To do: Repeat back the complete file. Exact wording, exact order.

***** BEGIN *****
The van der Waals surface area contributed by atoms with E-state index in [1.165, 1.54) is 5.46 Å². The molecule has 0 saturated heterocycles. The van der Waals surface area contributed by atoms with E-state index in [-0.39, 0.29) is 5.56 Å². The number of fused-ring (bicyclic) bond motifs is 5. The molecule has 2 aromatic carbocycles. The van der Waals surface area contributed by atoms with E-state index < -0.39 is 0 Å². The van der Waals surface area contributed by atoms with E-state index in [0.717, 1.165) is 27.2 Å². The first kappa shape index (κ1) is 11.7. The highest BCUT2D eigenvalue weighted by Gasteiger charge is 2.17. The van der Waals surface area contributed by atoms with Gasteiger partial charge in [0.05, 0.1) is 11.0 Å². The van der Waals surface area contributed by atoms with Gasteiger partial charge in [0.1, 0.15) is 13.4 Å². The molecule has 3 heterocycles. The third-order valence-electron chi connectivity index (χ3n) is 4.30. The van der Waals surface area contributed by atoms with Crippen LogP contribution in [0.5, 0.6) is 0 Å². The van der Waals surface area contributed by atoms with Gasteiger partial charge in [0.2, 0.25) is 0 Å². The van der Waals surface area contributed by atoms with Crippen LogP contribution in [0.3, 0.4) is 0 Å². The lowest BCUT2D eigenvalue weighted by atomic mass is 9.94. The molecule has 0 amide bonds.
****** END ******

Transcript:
The van der Waals surface area contributed by atoms with E-state index in [1.165, 1.54) is 5.46 Å². The molecule has 0 saturated heterocycles. The van der Waals surface area contributed by atoms with E-state index in [-0.39, 0.29) is 5.56 Å². The number of fused-ring (bicyclic) bond motifs is 5. The molecule has 2 aromatic carbocycles. The van der Waals surface area contributed by atoms with E-state index < -0.39 is 0 Å². The van der Waals surface area contributed by atoms with E-state index in [0.717, 1.165) is 27.2 Å². The first kappa shape index (κ1) is 11.7. The highest BCUT2D eigenvalue weighted by Gasteiger charge is 2.17. The van der Waals surface area contributed by atoms with Gasteiger partial charge in [0.05, 0.1) is 11.0 Å². The van der Waals surface area contributed by atoms with Gasteiger partial charge in [0.1, 0.15) is 13.4 Å². The molecule has 3 heterocycles. The third-order valence-electron chi connectivity index (χ3n) is 4.30. The van der Waals surface area contributed by atoms with Crippen LogP contribution in [0.5, 0.6) is 0 Å². The van der Waals surface area contributed by atoms with Gasteiger partial charge in [0.2, 0.25) is 0 Å². The van der Waals surface area contributed by atoms with Crippen LogP contribution in [0.3, 0.4) is 0 Å². The lowest BCUT2D eigenvalue weighted by atomic mass is 9.94. The molecule has 0 amide bonds.